So the beloved days are here. The days that you discover which colleges you're deemed worthy of, which waitlists you know have to be destined to open up for you, and which schools you never really liked anyways, because yeah it doesn't matter that you didn't get in and please I'm too good for them that's why they rejected me. For some, these days may commence a tumultuous month of vacillating feelings and anxious decision-making, complete with a hearty dose of tears and thrills. I feel like I sound way too exaggerated, but that was honestly something that I saw around me when I was still in high school.
Firstly, I know we've all heard the "Oh, it doesn't matter what college you go to" spiel more than enough times, but I wanted to at least give some personal insight that will hopefully help reevaluate your current mindset or to just give an opinion worth your time if anything.
For authenticity's sake, I applied to four schools: I was accepted early into Georgetown, accepted into the UT (McCombs) Business Honors Program, rejected by UPenn (Wharton), and accepted into NYU (Stern).
For a little background, I applied to UT/the business honors program because I'm from Texas, we love UT (more or less), the business program is solid, and I mean there are just so many reasons - but anyhow, it's the choice state school/program for business majors back at home. Wharton was because
At last but not least, I applied to Georgetown because...well, to this day I still don't know; honestly I must have been led by either whimsical spontaneity or the holy spirit. But all jokes aside, I really don't know what kind of factors prompted me to apply, and honestly the only reason I had even heard of the school was because I accompanied a friend on a college visit a couple years back when we happened to be in the area (LOL thanks Christina!). And even when I visited, it's not like the sparks suddenly flew. There were no fireworks, no instantaneous feelings of affirmation, nada.
A lot of people are either surprised or shocked whenever the number of my college applications comes up, but I mean honestly...I just didn't see the point of applying to schools that I didn't really want to attend anyways. At the same time, do what works for you. If applying to more schools will give you a greater sense of stability during the emotional rollercoaster many students board, then be my guest - I mean you're the one paying the application fees.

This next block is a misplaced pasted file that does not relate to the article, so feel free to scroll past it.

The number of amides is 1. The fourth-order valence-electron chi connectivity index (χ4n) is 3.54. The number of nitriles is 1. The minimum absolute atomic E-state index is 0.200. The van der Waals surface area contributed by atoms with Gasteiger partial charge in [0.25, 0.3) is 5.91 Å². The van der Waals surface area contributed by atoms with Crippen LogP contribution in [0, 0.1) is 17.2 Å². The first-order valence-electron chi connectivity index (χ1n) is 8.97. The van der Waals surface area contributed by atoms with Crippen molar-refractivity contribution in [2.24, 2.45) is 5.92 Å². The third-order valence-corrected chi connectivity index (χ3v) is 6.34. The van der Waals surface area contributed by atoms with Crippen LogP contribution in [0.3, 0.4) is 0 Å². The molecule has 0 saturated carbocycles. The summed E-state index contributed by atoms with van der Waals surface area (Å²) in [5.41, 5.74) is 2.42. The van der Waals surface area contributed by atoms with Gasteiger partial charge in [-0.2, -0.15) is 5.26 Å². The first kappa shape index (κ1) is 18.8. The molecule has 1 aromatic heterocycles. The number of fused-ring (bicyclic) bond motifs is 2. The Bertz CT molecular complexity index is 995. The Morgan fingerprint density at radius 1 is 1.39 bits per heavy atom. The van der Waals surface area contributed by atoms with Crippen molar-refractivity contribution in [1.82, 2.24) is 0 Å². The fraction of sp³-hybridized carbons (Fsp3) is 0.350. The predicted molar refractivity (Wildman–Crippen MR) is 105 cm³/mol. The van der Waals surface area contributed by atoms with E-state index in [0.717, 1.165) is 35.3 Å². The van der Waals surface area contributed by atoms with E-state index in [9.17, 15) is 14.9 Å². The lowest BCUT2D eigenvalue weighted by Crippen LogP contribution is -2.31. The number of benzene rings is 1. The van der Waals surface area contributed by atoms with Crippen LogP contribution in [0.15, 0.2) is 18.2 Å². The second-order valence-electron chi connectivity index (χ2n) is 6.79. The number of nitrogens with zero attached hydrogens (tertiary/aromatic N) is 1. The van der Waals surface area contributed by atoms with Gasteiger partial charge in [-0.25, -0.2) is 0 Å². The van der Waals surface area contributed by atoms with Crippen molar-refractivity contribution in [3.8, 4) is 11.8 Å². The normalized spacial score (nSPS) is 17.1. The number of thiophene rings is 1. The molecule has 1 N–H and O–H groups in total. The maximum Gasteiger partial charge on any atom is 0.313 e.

Anyways, I could not be happier that I was rejected by Penn. (My mom hired a college counselor because she wanted me to go, and yeah, those were some of the most trying days of my high school career.) I'm not going to try to generalize Ivy's cause I obviously don't go to one, but the Georgetown/DC culture fits me so well it's almost ridiculous. The atmosphere of the city and the activeness of the lifestyle is just so conducive to exploring and enjoying life (after you get over the whole insanely and impossibly busy schedules part). Of course, as much I can highlight the positive traits, there are also flaws/more negative aspects, and thus my own shortcomings and misappropriations of life and such have been made clearer as well. But really, after all the unique growth experiences I've encountered here this past year (and the foodie opportunities hollaaa), I literally can't imagine myself anywhere else - yet at the same time, I know I would've loved UT Austin too.
I also want to say that you will make many a great decision in life, and your college career is just the start - the start of new decisions but also new mistakes and eye-opening experiences. No matter what school you go to, there will be people who don't feel like they belong and transfer. Some will stick it out for a little longer and realize that there really is a place for them. Some look like they're comfortably integrated or they have it all together, but they don't. Because you know what? None of us do.
I'm not going tell you to cast aside your pride, but that's essentially what much of this whole process comes down to. Actually, let's approach this from the half glass full side - just humble yourself. Or let yourself be humbled. Ultimately, what I find to be the most formative aspects of my college experience are the community and the location, which in turn shape the school itself more so than the other way around. And really, a lot of that also depends on how much you make use of whatever is around you, because wherever you go - there will be opportunity, there will be purpose, and there will be a place for you. You just gotta embrace it. (Or if you already love wherever you're going to, then kudos to you.)
Experiences like this are two way streets - as much as your surroundings can be teeming with potential, you likewise need to continually challenge yourself. Push yourself to see past any preconceptions you have and go in ready to squeeze sweet glorious lemonade out of all the lemons life will throw at you - whether you're introverted or extroverted, a cynic or a progressive, Democratic or Republican (okay I probably only stuck that one in because of DC), or basically any other identifier you can think of.
I'm not going to talk about financials since everyone has his or her own situation, but seriously, we all strugglin'. You're not alone lol.
And just emphasizing that phrase - you're not alone. So make decisions, make mistakes, and mature from them. The greatest decision of my life was to follow Jesus, but whatever it is for you (or maybe you haven't found it yet), there will be greater things than college. Like life. So live it to the fullest, knowing that it doesn't have to be and it's not going to always flow perfectly - and that the great blessing to enjoy the privilege of higher education and a purposeful life is something we should never lose sight of.